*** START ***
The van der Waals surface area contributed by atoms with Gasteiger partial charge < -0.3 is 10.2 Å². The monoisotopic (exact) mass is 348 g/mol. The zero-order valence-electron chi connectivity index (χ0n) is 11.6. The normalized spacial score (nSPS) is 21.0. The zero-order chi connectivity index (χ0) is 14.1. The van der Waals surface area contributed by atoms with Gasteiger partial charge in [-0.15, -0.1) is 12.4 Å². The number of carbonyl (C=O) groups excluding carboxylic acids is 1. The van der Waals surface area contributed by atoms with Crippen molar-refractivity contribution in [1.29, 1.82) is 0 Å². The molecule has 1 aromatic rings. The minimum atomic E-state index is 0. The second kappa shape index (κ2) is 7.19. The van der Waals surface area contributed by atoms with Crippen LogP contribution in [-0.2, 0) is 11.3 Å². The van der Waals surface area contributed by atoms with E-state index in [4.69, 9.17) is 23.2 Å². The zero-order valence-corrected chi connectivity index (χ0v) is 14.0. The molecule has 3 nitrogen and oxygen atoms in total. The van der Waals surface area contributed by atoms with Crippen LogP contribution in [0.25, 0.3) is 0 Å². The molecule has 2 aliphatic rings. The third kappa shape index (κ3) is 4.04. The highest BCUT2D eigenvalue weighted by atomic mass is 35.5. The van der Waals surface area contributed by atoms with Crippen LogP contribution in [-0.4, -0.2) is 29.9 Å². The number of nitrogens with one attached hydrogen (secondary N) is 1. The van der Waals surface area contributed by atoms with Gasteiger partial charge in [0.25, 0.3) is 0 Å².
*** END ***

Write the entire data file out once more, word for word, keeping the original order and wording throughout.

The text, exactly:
The van der Waals surface area contributed by atoms with Gasteiger partial charge < -0.3 is 10.2 Å². The monoisotopic (exact) mass is 348 g/mol. The zero-order valence-electron chi connectivity index (χ0n) is 11.6. The normalized spacial score (nSPS) is 21.0. The zero-order chi connectivity index (χ0) is 14.1. The van der Waals surface area contributed by atoms with Gasteiger partial charge in [-0.15, -0.1) is 12.4 Å². The number of carbonyl (C=O) groups excluding carboxylic acids is 1. The van der Waals surface area contributed by atoms with Crippen molar-refractivity contribution in [1.29, 1.82) is 0 Å². The molecule has 1 aromatic rings. The minimum atomic E-state index is 0. The second kappa shape index (κ2) is 7.19. The van der Waals surface area contributed by atoms with Crippen LogP contribution in [-0.2, 0) is 11.3 Å². The van der Waals surface area contributed by atoms with E-state index in [4.69, 9.17) is 23.2 Å². The zero-order valence-corrected chi connectivity index (χ0v) is 14.0. The molecule has 3 nitrogen and oxygen atoms in total. The van der Waals surface area contributed by atoms with Crippen LogP contribution in [0.25, 0.3) is 0 Å². The molecule has 2 aliphatic rings. The third kappa shape index (κ3) is 4.04. The highest BCUT2D eigenvalue weighted by atomic mass is 35.5. The van der Waals surface area contributed by atoms with Crippen LogP contribution in [-0.4, -0.2) is 29.9 Å². The number of nitrogens with one attached hydrogen (secondary N) is 1. The van der Waals surface area contributed by atoms with Gasteiger partial charge in [0.25, 0.3) is 0 Å².